# Skill-Based Exam Study Guides

“Will this be on the exam?” Skill-based exam study guides make that question a relic of the past, while making both teachers and students happier.

*The following is a post that I wrote for the MTEI Teaching Tip blog during my term as MTEI’s associate director.*

**“Will this be on the exam?” **It’s a disheartening question to hear as a teacher — everything you teach is important, after all. Eventually you write up a bulleted list of exam topics and post it. “What do I have to know about *topic X*?” “What about the starred subsection on *advanced topic Y*?” “Do I need to memorize *fact Z?*” It starts to feel like there’s no way to answer all these questions without just publishing the exam in advance. You’re unhappy, but you learn to live with it.

**“Will this be on the exam?” **It’s a natural question to ask as a student — you have limited time to study, after all. You’re trying to keep up with all the topics that were covered, but it’s hard to make sense of which are really the most important. Your professor posted a list of topics, but *topic X* lasted for five lectures, and you aren’t sure whether *topic Y* is worth spending extra time studying — it was in the reading, and your TA mentioned in your discussion section as something good to know, but your professor didn’t mention it in lecture. It starts to feel like there’s no way to optimize your study time without seeing the exam in advance. You’re unhappy, but you have to live with it.

**If either of those perspectives feels familiar**, here’s an idea that might make everyone happier: as part of your exam study guide, **publish the ***algorithm*** you will use to generate the exam. **A very easy way to do that is with a statement like these:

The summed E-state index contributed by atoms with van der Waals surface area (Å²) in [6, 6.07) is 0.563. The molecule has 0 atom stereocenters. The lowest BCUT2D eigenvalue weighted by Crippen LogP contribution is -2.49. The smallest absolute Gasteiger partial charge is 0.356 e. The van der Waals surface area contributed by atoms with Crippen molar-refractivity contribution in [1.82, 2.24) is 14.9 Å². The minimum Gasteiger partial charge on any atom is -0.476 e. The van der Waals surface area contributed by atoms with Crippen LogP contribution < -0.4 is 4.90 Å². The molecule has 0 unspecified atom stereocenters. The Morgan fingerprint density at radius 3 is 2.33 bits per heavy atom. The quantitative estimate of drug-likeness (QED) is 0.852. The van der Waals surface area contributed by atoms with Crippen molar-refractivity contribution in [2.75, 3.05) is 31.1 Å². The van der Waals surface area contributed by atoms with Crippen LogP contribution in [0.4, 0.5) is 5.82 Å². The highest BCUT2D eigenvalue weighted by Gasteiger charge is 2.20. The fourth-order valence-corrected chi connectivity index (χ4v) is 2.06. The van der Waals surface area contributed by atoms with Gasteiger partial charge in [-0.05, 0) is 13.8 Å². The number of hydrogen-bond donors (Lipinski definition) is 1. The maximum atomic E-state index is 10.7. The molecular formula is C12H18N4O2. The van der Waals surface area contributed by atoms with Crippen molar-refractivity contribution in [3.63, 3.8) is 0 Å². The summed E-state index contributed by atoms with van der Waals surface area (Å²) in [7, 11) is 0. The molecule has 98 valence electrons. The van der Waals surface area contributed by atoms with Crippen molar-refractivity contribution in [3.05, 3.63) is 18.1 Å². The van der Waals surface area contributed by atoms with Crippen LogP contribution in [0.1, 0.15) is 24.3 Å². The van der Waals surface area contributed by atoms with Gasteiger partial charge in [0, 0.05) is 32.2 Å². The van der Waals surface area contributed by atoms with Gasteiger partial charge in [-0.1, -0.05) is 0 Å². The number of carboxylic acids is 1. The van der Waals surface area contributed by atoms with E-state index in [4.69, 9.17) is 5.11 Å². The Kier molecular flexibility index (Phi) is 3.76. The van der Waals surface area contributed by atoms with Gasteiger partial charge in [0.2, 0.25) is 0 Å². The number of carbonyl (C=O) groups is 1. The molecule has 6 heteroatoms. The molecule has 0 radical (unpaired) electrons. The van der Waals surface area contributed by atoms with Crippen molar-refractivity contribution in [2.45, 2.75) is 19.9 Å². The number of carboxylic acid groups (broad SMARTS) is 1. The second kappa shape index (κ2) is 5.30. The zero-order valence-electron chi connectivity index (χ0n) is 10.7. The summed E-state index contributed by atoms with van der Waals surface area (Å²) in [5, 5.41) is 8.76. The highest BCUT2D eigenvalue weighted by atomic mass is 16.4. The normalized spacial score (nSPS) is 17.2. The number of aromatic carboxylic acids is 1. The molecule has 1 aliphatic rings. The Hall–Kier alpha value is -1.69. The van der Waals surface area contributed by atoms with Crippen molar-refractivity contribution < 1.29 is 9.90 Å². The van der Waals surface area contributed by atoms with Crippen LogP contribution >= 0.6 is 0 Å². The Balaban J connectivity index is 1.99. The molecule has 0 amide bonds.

- I will pick 8 out of the 40 problem set questions, and change the setup of the question while keeping the underlying methodology the same.
- Look at the exercises in chapters 3 and 4 of the textbook. I will write problems similar to those.

But an even better way is to augment the list of topics in your study guide with a **list of skills about those topics** that will be tested. For example, you could augment the topic “polynomials” with any of these skills:

- Given two polynomials each with two terms, multiply the polynomials and state the result. Your answer must simplify and combine like terms.
- Calculate, without the aid of a digital device, the characteristic polynomial of a 2×2 matrix of small integers. Label where in your answer you take the determinant of a matrix.
- Write the code for a Python class that represents polynomials of a single indeterminate. You are given the fields and the class invariant. You must define a method to convert the polynomial to a human-readable string in decreasing term order, omitting any terms with a zero coefficient.

(By the way, well-written skills take the form of *learning objectives*. You can read more about those here.)

Did any of those skills surprise you? **The vast difference in testable skills reveals the inadequacy of merely listing topics in a study guide. **Although in your own class it might be clear to you which skills are relevant, it is considerably less clear to your students — especially to those whose comprehension of the material is currently low. By identifying the skills that matter to you, you give students the study advice they need to improve their proficiency and do well on the exam. Your students will learn more!

You’ll likely write several skills for each of the topics in your study guide. **All of those skills become templates from which you can instantiate new exam problems, **semester after semester. There is an up-front cost to write the skill list, but thereafter you can more quickly write new exams (or makeup exams). With a little maintenance each offering of the course, you might even generate **the next 10, 20, or 30 exams in your course** out of the skills list. That will save you a lot of time over the years!